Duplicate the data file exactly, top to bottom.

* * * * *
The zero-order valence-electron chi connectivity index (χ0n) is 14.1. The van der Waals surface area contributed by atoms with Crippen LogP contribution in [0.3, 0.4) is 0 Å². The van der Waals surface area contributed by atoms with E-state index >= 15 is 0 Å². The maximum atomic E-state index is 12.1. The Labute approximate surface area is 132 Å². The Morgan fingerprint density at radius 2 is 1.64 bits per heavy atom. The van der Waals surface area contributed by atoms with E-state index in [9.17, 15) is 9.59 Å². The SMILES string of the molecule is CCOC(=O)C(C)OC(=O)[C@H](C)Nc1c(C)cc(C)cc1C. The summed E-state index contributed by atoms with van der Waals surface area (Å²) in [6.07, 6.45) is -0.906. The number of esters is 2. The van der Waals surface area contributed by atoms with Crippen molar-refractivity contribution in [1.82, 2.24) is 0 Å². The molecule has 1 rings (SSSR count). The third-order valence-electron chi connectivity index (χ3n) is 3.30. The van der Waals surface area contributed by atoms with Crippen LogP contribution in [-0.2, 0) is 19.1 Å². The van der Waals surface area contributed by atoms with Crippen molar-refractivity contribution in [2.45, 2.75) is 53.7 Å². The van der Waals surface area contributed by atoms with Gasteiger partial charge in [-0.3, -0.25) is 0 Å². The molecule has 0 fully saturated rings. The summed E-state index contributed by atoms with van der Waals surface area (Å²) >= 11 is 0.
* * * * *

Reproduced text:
The zero-order valence-electron chi connectivity index (χ0n) is 14.1. The van der Waals surface area contributed by atoms with Crippen LogP contribution in [0.3, 0.4) is 0 Å². The van der Waals surface area contributed by atoms with E-state index >= 15 is 0 Å². The maximum atomic E-state index is 12.1. The Labute approximate surface area is 132 Å². The Morgan fingerprint density at radius 2 is 1.64 bits per heavy atom. The van der Waals surface area contributed by atoms with E-state index in [9.17, 15) is 9.59 Å². The SMILES string of the molecule is CCOC(=O)C(C)OC(=O)[C@H](C)Nc1c(C)cc(C)cc1C. The summed E-state index contributed by atoms with van der Waals surface area (Å²) in [6.07, 6.45) is -0.906. The number of esters is 2. The van der Waals surface area contributed by atoms with Crippen molar-refractivity contribution in [1.82, 2.24) is 0 Å². The molecule has 1 rings (SSSR count). The third-order valence-electron chi connectivity index (χ3n) is 3.30. The van der Waals surface area contributed by atoms with Crippen LogP contribution in [-0.2, 0) is 19.1 Å². The van der Waals surface area contributed by atoms with Crippen molar-refractivity contribution in [2.45, 2.75) is 53.7 Å². The van der Waals surface area contributed by atoms with Gasteiger partial charge in [-0.3, -0.25) is 0 Å². The molecule has 0 fully saturated rings. The summed E-state index contributed by atoms with van der Waals surface area (Å²) >= 11 is 0.